Monthly Archives: September 2019

The Men And Women From The Ministry

Further to a recent post about middle-aged men becoming obsessed with military books, I finally finished Giles Milton’s ‘Churchill’s Ministry of Ungentlemanly Warfare’ with, it must be said, a tear in my eye. This is partly because I connected with the subject matter via my parents, but also because of the bravura storytelling that brought […]

Superblocks And Spaghetti Streets

London is a city that confounds the casual visitor because so many extreme opposites sit side by side. It’s partly the fault of geography; the roads still follow old riverbanks and hedgerows, and never adopted a grid pattern, although many were proposed. Sir Christopher Wren imagined a reconstructed capital full of wide boulevards and grand civic […]

Nerd Corner: Which Is The Best Writer’s Phone?

The story so far: Having had my stuff stolen I’ve been without my phone for two weeks and haven’t missed it as much as I thought I would. Without Google Maps you have to start asking strangers how to get around, and if you say you had your phone stolen they start to think you’re after […]

Late Night Rather Than Last Night

I could think of nothing more frightful than sitting through the Last Night of the Proms. It must have once been a charming event, a letting-off of steam after a long season of concerts. Now it’s a parody, all those stamping sea shanties, all that flag waving colonial nonsense – of course it’s an important […]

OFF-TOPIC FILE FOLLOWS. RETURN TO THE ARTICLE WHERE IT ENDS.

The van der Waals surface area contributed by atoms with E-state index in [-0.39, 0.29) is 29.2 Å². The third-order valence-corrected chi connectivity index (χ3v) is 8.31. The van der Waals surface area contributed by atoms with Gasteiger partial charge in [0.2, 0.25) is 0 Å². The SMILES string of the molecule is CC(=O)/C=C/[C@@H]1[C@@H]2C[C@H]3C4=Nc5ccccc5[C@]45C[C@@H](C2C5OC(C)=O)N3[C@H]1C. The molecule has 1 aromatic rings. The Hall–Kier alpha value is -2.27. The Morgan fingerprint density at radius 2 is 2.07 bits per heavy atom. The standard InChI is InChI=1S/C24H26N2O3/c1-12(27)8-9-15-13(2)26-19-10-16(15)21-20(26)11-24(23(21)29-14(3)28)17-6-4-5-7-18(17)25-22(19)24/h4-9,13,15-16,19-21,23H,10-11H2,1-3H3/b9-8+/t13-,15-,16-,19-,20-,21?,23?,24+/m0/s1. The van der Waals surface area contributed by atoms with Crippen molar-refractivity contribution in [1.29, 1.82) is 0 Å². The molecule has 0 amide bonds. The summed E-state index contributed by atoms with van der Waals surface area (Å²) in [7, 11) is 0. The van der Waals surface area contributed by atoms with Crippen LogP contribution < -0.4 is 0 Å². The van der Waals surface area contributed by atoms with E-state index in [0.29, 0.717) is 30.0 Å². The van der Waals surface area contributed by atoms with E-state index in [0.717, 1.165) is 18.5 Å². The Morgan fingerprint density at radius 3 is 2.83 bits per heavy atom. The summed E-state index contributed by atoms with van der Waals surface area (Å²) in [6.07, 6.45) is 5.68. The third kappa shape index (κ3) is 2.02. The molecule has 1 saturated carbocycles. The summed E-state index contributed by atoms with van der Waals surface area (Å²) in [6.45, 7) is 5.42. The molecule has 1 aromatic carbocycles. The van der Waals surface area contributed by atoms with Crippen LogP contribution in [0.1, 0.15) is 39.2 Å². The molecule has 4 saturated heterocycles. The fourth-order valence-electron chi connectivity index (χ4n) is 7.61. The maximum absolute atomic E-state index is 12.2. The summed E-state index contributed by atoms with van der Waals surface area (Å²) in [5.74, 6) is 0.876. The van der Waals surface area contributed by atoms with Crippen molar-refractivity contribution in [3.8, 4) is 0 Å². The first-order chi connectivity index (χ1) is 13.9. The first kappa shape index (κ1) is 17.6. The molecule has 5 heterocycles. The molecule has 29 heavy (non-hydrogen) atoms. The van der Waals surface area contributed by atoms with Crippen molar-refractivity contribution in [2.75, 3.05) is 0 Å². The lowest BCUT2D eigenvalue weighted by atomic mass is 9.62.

Off The Rails

Having just finished the new Bryant & May (except for what I call ‘the gloss’, which is a final  once-over to look at the language and make it a little more fluid and graceful) I was thinking about all the projects I have lined up, and wondering what was my favourite book to write. And […]

The Next Bryant & May Novel Is Finished

The sun was starting to set here in Barcelona – it will set almost an hour earlier by the end of this month, but for now it’s still 27C outside, even though some Spaniards have decided it’s autumn and are wearing black, maroon and grey puffa-jackets. I put the wine in the fridge (Spanish wines […]

Go Back! Go Back!

I try to post here on most days, but that’s only really possible when I’m in Barcelona because my working hours are consistently much longer. Light, it’s all about the light…shortly I return to London and try not to feel depressed about the months ahead. Sometimes I simply run out of ideas, because they’re all […]

Open To Interpretation

Parents are getting older. They’re waiting longer to have children and, it seems among my friends at least, are having trouble conceiving. Or as my doctor put it bluntly, ‘a geriatric pregnancy is one occurring after 35.’ I only mention this because I’d forgotten that when my mother started giving her oldest son advice she was […]

In A Bad Place

Having read the new Malcolm Gladwell book, ‘Talking To Strangers’, I found myself thinking about bad locations. He points out that crime statistics are affected by bad areas (obviously) but not areas as a whole – crime and anti-social behaviour can usually be pinpointed to a single block or length of street, and mistakes arise […]

Popular Prose And The Public

I have always been fascinated with the physical acts of reading books. It’s something we don’t much discuss. Critics often seem to regard ‘readability’ as a bad thing, something to sneer at, but what is wrong with wanting to communicate clearly? Popular non-fiction can become academic and abstruse, littered with notes and references. But Jason […]